UK’s Sunak says strikes against Huthis ‘necessary and proportionate’
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Huthis will continue targeting Israel-linked ships in Red Sea: spokesman
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US, UK air strikes pound Yemen after weeks of Red Sea attacks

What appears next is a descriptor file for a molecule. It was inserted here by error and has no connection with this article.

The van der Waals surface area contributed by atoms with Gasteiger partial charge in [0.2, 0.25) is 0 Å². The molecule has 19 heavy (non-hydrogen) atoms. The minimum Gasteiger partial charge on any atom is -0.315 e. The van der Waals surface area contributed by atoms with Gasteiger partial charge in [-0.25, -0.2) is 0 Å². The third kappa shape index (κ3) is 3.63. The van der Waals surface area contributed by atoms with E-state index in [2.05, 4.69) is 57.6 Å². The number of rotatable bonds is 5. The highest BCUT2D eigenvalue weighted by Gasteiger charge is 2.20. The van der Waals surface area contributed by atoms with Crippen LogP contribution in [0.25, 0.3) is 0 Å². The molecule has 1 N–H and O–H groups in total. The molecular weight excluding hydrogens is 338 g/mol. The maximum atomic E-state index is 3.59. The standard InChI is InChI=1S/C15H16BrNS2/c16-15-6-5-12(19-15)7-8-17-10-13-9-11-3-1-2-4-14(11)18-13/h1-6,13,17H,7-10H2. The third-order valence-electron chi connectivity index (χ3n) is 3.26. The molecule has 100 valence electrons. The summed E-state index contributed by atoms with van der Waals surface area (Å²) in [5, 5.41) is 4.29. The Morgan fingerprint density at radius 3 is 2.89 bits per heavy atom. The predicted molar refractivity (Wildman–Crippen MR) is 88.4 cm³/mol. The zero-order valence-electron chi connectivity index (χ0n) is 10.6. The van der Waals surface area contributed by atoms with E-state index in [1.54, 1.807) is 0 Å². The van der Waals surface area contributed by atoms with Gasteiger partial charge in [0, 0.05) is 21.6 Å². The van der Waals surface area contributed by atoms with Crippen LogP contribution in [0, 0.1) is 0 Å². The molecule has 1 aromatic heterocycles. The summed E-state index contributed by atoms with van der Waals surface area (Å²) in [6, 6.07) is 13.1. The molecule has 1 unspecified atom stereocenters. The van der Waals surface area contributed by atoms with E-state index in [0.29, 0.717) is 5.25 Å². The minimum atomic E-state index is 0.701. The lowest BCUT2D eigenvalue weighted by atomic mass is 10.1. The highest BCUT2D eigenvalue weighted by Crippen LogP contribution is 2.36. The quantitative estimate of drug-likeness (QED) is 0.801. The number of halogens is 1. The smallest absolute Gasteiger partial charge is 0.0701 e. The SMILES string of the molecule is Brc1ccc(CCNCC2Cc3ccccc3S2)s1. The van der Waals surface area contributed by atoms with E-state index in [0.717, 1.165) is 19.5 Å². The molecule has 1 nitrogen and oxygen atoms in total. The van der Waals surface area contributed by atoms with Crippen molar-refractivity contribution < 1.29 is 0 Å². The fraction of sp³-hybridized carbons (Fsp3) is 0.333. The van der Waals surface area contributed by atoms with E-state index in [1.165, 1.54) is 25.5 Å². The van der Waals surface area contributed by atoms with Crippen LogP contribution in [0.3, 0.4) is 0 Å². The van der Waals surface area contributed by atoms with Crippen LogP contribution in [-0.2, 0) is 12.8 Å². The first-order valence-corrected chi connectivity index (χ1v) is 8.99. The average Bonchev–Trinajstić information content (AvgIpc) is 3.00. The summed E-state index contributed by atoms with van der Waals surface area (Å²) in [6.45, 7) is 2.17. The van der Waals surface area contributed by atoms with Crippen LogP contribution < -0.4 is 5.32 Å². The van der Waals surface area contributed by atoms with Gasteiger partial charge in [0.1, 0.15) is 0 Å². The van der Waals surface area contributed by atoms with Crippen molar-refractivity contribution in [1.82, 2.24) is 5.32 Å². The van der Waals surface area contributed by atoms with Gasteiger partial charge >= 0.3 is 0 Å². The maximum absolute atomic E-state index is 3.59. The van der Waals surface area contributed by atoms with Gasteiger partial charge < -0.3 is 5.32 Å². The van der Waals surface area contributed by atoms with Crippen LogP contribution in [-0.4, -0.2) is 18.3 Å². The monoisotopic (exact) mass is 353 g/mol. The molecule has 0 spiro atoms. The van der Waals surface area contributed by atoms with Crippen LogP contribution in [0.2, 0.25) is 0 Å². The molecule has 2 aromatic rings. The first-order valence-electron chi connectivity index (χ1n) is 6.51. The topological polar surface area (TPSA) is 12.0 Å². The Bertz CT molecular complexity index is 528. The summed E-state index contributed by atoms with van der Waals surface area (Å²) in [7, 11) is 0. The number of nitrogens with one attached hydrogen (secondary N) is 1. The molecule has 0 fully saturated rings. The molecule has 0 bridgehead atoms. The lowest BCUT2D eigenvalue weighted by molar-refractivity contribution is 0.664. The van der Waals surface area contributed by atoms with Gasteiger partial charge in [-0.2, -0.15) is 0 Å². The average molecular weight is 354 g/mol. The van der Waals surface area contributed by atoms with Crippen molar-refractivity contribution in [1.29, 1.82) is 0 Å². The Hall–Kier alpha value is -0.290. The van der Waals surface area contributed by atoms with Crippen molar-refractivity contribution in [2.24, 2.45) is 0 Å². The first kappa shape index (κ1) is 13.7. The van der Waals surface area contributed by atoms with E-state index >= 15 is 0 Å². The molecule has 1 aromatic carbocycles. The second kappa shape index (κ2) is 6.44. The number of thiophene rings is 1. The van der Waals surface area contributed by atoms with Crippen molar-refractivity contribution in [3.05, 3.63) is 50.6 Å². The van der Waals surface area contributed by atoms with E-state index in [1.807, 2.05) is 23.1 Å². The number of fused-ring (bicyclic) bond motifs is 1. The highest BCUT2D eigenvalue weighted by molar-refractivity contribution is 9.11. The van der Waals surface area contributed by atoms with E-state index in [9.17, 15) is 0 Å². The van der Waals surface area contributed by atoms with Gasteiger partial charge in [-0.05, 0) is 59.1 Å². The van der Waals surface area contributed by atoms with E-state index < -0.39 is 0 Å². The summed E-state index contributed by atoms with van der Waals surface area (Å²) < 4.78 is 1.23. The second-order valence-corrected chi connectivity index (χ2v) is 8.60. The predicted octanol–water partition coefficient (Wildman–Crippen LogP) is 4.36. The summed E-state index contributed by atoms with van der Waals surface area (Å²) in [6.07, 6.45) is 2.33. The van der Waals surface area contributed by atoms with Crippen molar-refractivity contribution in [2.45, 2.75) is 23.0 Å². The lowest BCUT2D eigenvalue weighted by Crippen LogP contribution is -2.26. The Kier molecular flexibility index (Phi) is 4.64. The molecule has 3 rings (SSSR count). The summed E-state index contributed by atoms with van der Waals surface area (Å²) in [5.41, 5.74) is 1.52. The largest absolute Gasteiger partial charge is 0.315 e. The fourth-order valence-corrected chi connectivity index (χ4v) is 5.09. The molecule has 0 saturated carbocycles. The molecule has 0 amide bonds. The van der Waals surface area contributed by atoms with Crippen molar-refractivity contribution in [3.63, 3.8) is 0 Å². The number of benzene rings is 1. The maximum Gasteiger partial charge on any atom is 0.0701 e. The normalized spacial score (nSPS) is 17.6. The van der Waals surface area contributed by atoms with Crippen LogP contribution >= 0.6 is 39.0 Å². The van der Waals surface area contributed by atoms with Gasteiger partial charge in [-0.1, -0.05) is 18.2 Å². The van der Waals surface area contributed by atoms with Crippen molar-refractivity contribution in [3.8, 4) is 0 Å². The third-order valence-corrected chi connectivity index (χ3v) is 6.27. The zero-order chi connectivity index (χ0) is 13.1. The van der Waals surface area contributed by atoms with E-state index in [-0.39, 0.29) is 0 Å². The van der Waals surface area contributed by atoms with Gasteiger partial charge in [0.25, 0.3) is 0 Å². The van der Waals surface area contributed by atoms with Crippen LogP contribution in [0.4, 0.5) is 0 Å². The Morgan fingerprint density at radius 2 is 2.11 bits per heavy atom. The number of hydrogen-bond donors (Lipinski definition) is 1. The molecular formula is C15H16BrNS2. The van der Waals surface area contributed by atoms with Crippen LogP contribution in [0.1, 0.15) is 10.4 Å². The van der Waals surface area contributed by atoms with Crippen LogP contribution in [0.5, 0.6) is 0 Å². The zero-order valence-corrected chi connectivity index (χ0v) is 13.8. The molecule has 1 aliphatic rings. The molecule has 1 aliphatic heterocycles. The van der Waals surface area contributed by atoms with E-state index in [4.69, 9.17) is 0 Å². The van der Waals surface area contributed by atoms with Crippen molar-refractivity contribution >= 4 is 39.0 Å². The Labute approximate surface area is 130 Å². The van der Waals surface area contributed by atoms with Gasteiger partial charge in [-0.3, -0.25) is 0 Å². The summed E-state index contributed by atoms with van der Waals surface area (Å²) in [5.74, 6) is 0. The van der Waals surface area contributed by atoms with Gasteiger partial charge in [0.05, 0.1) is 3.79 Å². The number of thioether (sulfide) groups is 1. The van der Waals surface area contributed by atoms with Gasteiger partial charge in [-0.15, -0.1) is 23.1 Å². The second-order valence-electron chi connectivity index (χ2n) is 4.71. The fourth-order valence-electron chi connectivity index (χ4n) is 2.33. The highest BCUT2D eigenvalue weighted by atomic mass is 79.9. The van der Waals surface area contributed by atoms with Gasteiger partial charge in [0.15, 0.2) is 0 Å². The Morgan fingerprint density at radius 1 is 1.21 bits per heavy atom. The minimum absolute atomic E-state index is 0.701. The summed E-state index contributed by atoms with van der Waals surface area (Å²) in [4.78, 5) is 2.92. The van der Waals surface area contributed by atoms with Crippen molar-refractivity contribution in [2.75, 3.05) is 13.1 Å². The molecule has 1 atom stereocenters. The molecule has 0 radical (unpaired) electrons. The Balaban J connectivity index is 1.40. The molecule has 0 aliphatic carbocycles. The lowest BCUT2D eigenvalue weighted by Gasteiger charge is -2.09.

Heavy US and British air strikes pounded targets in rebel-held Yemen early on Friday after weeks of disruptive attacks on Red Sea shipping by Iran-backed Huthi forces acting in solidarity with Hamas. The Huthis have carried out a growing number of attacks on what they deem to be Israel-linked shipping in the key international trade route since the eruption of the war in Gaza sparked by Hamas’s unprecedented attack on Israel on October 7. The rebels have controlled a major part of Yemen since a civil war erupted there in 2014 and are part of the Iran-backed “axis of resistance” arrayed against Israel. Friday’s strikes targeted an airbase, airports and a military camp, the Huthi rebels’ Al-Masirah TV station said, with AFP correspondents and witnesses also reporting they could hear bombardments. “Our country was subjected to a massive aggressive attack by American and British ships, submarines and warplanes,” Huthi Deputy Foreign Minister Hussein Al-Ezzi said, according to official rebel media. “America and Britain will have to prepare to pay a heavy price and bear all the dire consequences of this blatant aggression,” he said. US President Joe Biden called the US and British strikes a “defensive action” after the Red Sea attacks and said he “will not hesitate” to order further military action if needed. The strikes involved fighter jets and Tomahawk missiles, the US Air Forces Central Command said in a statement. Sixty targets at 16 Huthi locations were hit by more than 100 precision-guided munitions, it said. “Today, at my direction, US military forces — together with the United Kingdom and with support from Australia, Bahrain, Canada, and the Netherlands — successfully conducted strikes against a number of targets in Yemen used by Houthi rebels to endanger freedom of navigation in one of the world’s most vital waterways,” Biden said in a statement, using an alternative spelling of Huthi. Unverified images on social media, some of them purportedly of Al-Dailami airbase north of Sanaa, showed explosions lighting up the sky as loud bangs and the roar of planes sounded. Biden called the strikes a “direct response” to the “unprecedented” attacks by the Huthis, “including the use of anti-ship ballistic missiles for the first time in history”. “These attacks have endangered US personnel, civilian mariners, and our partners, jeopardized trade, and threatened freedom of navigation,” he said. – Regional concerns – Blaming the Huthis for ignoring “repeated warnings”, UK Prime Minister Rishi Sunak said in a statement the strikes were “necessary and proportionate”. US Defence Secretary Lloyd Austin said the strikes had “targeted sites associated with the Huthis’ unmanned aerial vehicle, ballistic and cruise missile, and coastal radar and air surveillance capabilities”. A joint statement by the United Statements, Britain, Australia, Bahrain, Canada, Denmark, Germany, the Netherlands, New Zealand and South Korea said the “aim remains to de-escalate tensions and restore stability in the Red Sea”. “But let our message be clear: we will not hesitate to defend lives and protect the free flow of commerce in one of the world’s most critical waterways in the face of continued threats,” it said. Yemen’s neighbour Saudi Arabia, which is trying to end its involvement in a nine-year war with the Huthis, urged against escalation. “The Kingdom of Saudi Arabia is following with great concern the military operations,” a foreign ministry statement said, calling for “self-restraint and avoiding escalation”. The Western strikes could risk turning an already-tense situation in the Middle East into a wider conflagration pitting the United States and Israel against Iran and its regional proxies. The Huthi rebels say they are acting in solidarity with Palestinians in response to Israel’s bombardment of Gaza after the October 7 attack, and have also launched a series of drones and missiles towards Israel. Israel has also been facing cross-border fire along its northern frontier from Iran-backed militants in Syria and Lebanon — particularly the Hamas-aligned Hezbollah — and has responded with strikes of its own in both countries. US and allied forces in Iraq and Syria have also faced stepped-up attacks since the outbreak of the war in Gaza, with Washington responding to several by bombing the sites of pro-Iran groups. – ‘Consequences’ – The United States and its allies had issued a series of increasingly stern warnings to the Huthis to stop the shipping attacks, although Washington has been wary of inflaming regional tensions. Washington set up an international coalition in December — dubbed Operation Prosperity Guardian — to protect maritime traffic in the area, through which 12 percent of world trade flows. Twelve nations led by the United States warned the Huthis on January 3 of “consequences” unless they immediately stopped attacks on commercial vessels. On Tuesday, however, the Huthis launched what London called their most significant attack yet, with US and British forces shooting down 18 drones and three missiles. The final straw for the Western allies appeared to come early Thursday when the US military said the Huthis fired an anti-ship ballistic missile into a shipping lane in the Gulf of Aden. It was the 27th attack on international shipping in the Red Sea since November 19, the US military said. The intensifying attacks have caused shipping companies to divert around South Africa’s Cape of Good Hope, sparking fears of a shock to the global economy. The United States strengthened its military posture in the region immediately after the October 7 attacks on Israel and warned Iran and its allies not to escalate the situation. The Biden administration was initially cautious in its response because it is seeking to preserve a fragile peace in Yemen, where a decade of civil war and a Saudi-led coalition’s military campaign have led to one of the world’s worst humanitarian crises in the Arabian peninsula’s poorest country.